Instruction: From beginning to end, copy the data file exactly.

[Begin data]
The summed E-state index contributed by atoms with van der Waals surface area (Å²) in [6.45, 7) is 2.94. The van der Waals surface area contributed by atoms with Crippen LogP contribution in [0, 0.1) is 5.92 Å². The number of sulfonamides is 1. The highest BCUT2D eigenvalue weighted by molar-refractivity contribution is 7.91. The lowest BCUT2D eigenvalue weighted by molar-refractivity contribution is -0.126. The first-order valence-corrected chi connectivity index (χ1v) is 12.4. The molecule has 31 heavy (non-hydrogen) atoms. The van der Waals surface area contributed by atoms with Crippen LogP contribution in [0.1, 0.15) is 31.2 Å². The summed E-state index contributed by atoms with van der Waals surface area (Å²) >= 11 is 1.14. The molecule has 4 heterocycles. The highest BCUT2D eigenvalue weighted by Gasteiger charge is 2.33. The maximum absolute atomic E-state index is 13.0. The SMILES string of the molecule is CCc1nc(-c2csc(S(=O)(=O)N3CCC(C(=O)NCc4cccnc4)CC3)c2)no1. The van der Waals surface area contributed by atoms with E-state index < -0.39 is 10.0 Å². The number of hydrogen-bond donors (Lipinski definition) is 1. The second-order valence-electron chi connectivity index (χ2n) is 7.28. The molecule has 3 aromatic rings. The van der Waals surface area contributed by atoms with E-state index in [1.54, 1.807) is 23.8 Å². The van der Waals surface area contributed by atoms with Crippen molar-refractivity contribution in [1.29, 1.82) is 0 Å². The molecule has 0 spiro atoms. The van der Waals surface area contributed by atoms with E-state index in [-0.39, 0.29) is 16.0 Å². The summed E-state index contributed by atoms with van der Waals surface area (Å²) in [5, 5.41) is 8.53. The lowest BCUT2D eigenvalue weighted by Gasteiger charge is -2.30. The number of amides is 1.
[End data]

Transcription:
The summed E-state index contributed by atoms with van der Waals surface area (Å²) in [6.45, 7) is 2.94. The van der Waals surface area contributed by atoms with Crippen LogP contribution in [0, 0.1) is 5.92 Å². The number of sulfonamides is 1. The highest BCUT2D eigenvalue weighted by molar-refractivity contribution is 7.91. The lowest BCUT2D eigenvalue weighted by molar-refractivity contribution is -0.126. The first-order valence-corrected chi connectivity index (χ1v) is 12.4. The molecule has 31 heavy (non-hydrogen) atoms. The van der Waals surface area contributed by atoms with Crippen LogP contribution in [0.1, 0.15) is 31.2 Å². The summed E-state index contributed by atoms with van der Waals surface area (Å²) >= 11 is 1.14. The molecule has 4 heterocycles. The highest BCUT2D eigenvalue weighted by Gasteiger charge is 2.33. The maximum absolute atomic E-state index is 13.0. The SMILES string of the molecule is CCc1nc(-c2csc(S(=O)(=O)N3CCC(C(=O)NCc4cccnc4)CC3)c2)no1. The van der Waals surface area contributed by atoms with E-state index < -0.39 is 10.0 Å². The number of hydrogen-bond donors (Lipinski definition) is 1. The second-order valence-electron chi connectivity index (χ2n) is 7.28. The molecule has 3 aromatic rings. The van der Waals surface area contributed by atoms with E-state index in [1.54, 1.807) is 23.8 Å². The van der Waals surface area contributed by atoms with Crippen molar-refractivity contribution in [1.29, 1.82) is 0 Å². The molecule has 0 spiro atoms. The van der Waals surface area contributed by atoms with E-state index in [-0.39, 0.29) is 16.0 Å². The summed E-state index contributed by atoms with van der Waals surface area (Å²) in [5, 5.41) is 8.53. The lowest BCUT2D eigenvalue weighted by Gasteiger charge is -2.30. The number of amides is 1.